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Earth Vs the Flying Saucers [Blu-ray] [Import]


Price: CDN$ 21.93 & FREE Shipping on orders over CDN$ 25. Details
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Customers buy this Movies & TV with 20 Million Miles to Earth [Blu-ray] (Bilingual) CDN$ 19.39

Earth Vs the Flying Saucers [Blu-ray] [Import] + 20 Million Miles to Earth [Blu-ray] (Bilingual)
Price For Both: CDN$ 41.32

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Product Details

  • Format: Black & White, NTSC, Import
  • Language: English
  • Subtitles: Arabic, English, French, Hindi, Japanese, Portuguese, Spanish
  • Dubbed: French
  • Subtitles for the Hearing Impaired: English
  • Region: All Regions
  • Aspect Ratio: 1.85:1
  • Number of discs: 1
  • MPAA Rating: PG-13
  • Studio: Ais
  • Release Date: May 12 2009
  • Average Customer Review: 3.9 out of 5 stars  See all reviews (58 customer reviews)
  • ASIN: B001D40U7U


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Customer Reviews

3.9 out of 5 stars
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Most helpful customer reviews

By thomas on June 26 2014
Format: DVD Verified Purchase
did not know this was a pal system movie can not play on my system so no good Thomas
have no use for this
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Format: DVD Verified Purchase
C'est un très bon film que je recommande. Enfin disponible en français et colorisé en plus. Un classique à posséder dans sa collection DVD personnelle.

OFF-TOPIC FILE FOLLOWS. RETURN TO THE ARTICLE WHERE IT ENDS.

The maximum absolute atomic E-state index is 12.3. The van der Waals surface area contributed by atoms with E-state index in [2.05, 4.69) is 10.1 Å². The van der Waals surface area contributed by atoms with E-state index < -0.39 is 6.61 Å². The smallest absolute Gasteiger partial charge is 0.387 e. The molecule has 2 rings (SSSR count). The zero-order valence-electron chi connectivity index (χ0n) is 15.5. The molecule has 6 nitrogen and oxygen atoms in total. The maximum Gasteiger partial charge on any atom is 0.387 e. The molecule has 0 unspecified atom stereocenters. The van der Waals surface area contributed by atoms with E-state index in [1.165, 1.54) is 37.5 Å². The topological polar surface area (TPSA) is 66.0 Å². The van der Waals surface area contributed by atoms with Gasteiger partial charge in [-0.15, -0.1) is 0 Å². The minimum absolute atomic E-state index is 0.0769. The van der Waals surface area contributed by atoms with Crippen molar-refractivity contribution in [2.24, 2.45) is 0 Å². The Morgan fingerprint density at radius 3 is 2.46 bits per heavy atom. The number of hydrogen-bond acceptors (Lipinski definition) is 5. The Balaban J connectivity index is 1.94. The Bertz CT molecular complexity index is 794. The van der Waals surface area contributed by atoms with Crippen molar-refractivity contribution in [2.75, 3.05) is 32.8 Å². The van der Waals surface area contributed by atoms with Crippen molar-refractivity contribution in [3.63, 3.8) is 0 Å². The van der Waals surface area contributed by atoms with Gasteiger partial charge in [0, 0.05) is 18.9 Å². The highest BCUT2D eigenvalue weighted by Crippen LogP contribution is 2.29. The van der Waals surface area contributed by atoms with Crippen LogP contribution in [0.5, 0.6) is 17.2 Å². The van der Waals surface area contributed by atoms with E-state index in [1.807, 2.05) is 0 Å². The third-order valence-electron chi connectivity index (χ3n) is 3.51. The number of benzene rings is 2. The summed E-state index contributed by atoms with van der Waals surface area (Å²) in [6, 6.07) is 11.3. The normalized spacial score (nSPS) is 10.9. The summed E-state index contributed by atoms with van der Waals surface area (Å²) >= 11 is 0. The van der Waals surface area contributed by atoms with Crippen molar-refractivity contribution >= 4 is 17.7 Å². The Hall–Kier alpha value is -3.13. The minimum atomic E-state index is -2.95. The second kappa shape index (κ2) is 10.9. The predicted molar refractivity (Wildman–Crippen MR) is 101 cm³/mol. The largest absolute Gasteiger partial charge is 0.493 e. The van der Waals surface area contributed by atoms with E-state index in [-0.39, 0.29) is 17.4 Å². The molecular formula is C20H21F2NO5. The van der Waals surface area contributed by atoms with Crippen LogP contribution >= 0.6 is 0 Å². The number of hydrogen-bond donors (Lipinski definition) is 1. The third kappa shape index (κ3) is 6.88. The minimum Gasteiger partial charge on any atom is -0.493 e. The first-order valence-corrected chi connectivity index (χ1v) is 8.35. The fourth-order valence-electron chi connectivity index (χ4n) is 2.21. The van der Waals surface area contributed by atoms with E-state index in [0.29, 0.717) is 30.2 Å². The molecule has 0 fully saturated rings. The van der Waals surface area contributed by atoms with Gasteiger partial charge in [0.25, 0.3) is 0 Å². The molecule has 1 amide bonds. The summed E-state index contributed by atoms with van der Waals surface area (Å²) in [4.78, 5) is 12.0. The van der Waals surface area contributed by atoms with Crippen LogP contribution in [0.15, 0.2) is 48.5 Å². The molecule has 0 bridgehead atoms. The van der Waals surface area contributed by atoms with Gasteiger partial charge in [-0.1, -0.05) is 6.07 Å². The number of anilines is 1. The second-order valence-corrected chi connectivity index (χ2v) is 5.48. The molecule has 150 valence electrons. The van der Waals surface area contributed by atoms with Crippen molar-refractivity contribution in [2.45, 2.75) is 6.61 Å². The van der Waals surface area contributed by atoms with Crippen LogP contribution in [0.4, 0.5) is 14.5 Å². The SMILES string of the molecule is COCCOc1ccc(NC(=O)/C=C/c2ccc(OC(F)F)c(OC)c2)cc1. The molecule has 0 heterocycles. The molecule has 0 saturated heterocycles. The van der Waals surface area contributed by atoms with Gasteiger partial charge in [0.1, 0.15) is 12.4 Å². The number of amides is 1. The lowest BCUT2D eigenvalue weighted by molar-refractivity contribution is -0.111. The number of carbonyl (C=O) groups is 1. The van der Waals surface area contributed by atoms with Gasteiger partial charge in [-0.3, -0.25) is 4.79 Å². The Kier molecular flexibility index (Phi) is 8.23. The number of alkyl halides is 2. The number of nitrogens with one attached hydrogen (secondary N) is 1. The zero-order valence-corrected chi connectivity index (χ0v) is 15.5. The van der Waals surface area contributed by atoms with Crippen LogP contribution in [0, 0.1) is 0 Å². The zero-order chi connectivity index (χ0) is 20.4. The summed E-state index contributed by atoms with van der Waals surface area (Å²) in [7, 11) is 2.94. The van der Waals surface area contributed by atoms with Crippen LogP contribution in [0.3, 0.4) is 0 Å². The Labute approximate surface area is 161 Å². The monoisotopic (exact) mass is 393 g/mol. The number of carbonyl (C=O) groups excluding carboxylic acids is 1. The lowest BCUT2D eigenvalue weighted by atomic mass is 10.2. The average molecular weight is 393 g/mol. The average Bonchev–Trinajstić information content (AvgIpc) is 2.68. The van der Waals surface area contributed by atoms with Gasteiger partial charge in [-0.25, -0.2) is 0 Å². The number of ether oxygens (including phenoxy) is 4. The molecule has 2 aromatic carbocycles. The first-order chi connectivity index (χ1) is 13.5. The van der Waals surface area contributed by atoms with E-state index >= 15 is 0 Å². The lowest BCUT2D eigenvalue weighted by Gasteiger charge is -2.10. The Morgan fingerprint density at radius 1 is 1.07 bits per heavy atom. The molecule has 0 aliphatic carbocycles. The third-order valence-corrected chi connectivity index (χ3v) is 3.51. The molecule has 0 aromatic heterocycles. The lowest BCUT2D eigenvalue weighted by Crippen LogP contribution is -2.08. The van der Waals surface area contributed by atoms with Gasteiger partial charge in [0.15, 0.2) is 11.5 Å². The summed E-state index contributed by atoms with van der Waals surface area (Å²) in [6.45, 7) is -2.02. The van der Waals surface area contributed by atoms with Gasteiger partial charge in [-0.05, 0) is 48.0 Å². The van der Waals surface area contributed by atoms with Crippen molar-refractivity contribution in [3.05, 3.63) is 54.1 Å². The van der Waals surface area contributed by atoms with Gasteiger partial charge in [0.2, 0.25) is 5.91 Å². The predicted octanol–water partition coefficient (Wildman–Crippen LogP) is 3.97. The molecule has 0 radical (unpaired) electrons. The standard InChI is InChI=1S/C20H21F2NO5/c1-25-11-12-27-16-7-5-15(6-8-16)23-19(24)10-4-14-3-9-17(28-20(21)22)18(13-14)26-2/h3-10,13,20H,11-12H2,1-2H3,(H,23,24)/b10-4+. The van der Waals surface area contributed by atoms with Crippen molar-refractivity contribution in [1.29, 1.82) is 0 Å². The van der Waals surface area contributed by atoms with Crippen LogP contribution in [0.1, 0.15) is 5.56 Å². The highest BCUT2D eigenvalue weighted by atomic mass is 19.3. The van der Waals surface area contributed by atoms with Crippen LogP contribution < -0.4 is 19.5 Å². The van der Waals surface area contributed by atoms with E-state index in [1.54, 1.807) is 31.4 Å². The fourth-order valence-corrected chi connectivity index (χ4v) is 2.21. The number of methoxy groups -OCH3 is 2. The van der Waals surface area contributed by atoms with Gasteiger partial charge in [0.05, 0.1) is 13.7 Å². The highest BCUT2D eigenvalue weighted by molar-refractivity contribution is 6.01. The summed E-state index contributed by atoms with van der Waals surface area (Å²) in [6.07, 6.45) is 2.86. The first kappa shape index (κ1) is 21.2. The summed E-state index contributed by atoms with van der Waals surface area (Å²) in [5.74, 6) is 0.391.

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Format: DVD
Hughe Marlow stars as Dr. Marvin in this 50s sci-fi epic. Joan Taylor is his blushing bride and assistant in his work as a rocket scientist. Several sattelites have been lost in strange "accidents", causing concern, but not enough to postpone another launch. Marvin and wife encounter a flying saucer on their way to the space-lab, which they inadvertantly record on tape. Later, the saucers appear at the launch site, causing military types to open fire immediately (of course). Both men and guns are obliterated by the invaders' superior firepower. Marvin finally figures out that the burbled noise on his tape recording is actually the aliens trying to communicate with him. Too late! The invasion is under way. Mrs. Marvin's father (an army general) is abducted and zombified by the aliens, after they've sucked his mind dry (We get to see the ship interiors. Check out the cool, ultra-modern viewscreen! It looks better than some of our actual widescreen TVs of today!) Dr. Marvin must now race against time and develop a weapon that can save humanity! As others have said, Harryhausen's flying saucers are excellent. The characters are believable and the story is good. If you are a sci-fi addict you must own this...
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Format: DVD
I'm a big fan of Ray Harryhausen from when I was a kid. I remember seeing this moving on TV about 40 years ago and just being awe struck. It looked so real back then. I still like it and in fact, I replaced my VHS copy of this with the DVD. The story is pretty typical and the low budget forced a lot of clips from newsreels of rockets (some look like V2's) blowing up but for it's day it's really good. Its fun to watch today too.
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By G Gannon on Sept. 17 2003
Format: DVD
Years ago, I had the opportunity to meet Ray during a science fiction festival and he was so happy with the way his movie turned out that he responded to me like this, "You know, I made that movie so real that everyone thought I had actually met someone from out in space" I believe he was German and what a nice, humble man. I wonder if he is still living today. Anyway, this is the "best of the best - and it was made at a time when everything was clay-mation, imagine no computers. Now since it is in DVD it will hold the clarity and picture quality needed for this priceless gem.